Are there gallery or framing stickers on the back? Is there
anything written on the back or on the work or mat?
Is there a title to the work?
If there a title to the work, how often is the title cited
online and in what context for each citation?
How central is the work to the most sought after period
and subject matter of the artist?
What is the quality of the frame, if any?
If the work has been sold at auction, when were the sales,
at what price, by which auction houses?
What is the providence (history of ownership) of the work?
Was the work held by a well-known collection and the ownership
What exhibitions are associated with the work; what are
the credentials of curators of the exhibitions, and the reputation of the
In what articles, essays, catalogues and other publications
is the work cited? Is there a photo of the work with the text? What are
the credentials of the authors and publishers?
What certificates are available for the work concerning
authenticity and condition?
What are the credentials of the authenticator?
What written appraisals are available?
What are the credentials of the appraiser?
Dunbier on Fine Art Valuation
In the column Fine Art Valuation by Roger Dunbier, sometimes irreverent, provocative and always informative Dr.
Roger Dunbier speaks out on issues regarding the valuation of fine art:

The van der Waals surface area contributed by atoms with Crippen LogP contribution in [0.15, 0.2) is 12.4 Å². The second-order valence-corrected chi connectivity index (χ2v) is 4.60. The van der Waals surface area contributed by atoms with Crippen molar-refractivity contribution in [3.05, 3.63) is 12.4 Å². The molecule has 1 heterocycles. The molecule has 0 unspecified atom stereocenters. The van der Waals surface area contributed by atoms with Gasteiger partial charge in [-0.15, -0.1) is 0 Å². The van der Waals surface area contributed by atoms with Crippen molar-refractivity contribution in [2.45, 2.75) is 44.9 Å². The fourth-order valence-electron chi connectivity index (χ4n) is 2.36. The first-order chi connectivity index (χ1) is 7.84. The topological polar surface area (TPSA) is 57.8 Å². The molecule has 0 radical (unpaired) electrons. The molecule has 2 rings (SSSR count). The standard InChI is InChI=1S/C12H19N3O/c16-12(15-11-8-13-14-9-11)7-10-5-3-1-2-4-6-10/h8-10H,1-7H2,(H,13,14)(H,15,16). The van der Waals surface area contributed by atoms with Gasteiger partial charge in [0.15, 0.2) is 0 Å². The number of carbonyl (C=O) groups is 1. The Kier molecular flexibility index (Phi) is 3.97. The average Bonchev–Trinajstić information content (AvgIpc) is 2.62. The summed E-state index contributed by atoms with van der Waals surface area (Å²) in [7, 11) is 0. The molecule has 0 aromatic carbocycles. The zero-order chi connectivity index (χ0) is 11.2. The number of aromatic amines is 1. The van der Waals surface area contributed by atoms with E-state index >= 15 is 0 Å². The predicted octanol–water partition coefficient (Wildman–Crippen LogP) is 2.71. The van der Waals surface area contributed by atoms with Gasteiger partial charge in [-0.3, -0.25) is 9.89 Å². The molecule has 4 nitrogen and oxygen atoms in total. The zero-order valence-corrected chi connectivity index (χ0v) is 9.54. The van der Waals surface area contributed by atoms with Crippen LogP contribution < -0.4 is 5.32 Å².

Business of Art: Evidence from the Art Market, an exhibit held March 16 - July 25, 2004 at the J. Paul Getty
Museum, provides insight into the inputs of value Accessed 12/14
Thomas Cole Historic
House has a website page
dedicated to collectors, with questions answered on authentication,
valuation and conservation.
What Is An Appraisal? and How to Find an Appraiser
by Victor Wiener.
Note to sellers:
For resales of art objects, there may be an obligation
to pay to the artist a percentage of the sale amount. If the appraisal is
being made in contemplation of a sale, sellers should consult with advisors
familiar with state and federal laws. For an article on this subject please
see the Wall Street Journal's March 5, 2009 article titled "The
Case of the $80 Royalty Check: a Mystery for Patty Milich, Art Sleuth"
by Sarah McBride.
Return to Resources for Collectors, Life Long Learners, Students
and Teachers of Art History
Artists catalogue provides online
access to biographical information for artists associated with this state.
Also, Search Resource Library for online articles and
essays concerning both individual artists associated with this state's history
and the history of art centers and museums in this state. Resource Library
articles and essays devoted to individual artists and institutions are not
listed on this page.
*Tag for expired US copyright of object
Links to sources of information outside
of our web site are provided only as referrals for your further consideration.
Please use due diligence in judging the quality of information contained
in these and all other web sites. Information from linked sources may be
inaccurate or out of date. TFAO neither recommends or endorses these referenced
organizations. Although TFAO includes links to other web sites, it takes
no responsibility for the content or information contained on those other
sites, nor exerts any editorial or other control over them. For more information
on evaluating web pages see TFAO's General
Resources section in Online
Resources for Collectors and Students of Art History.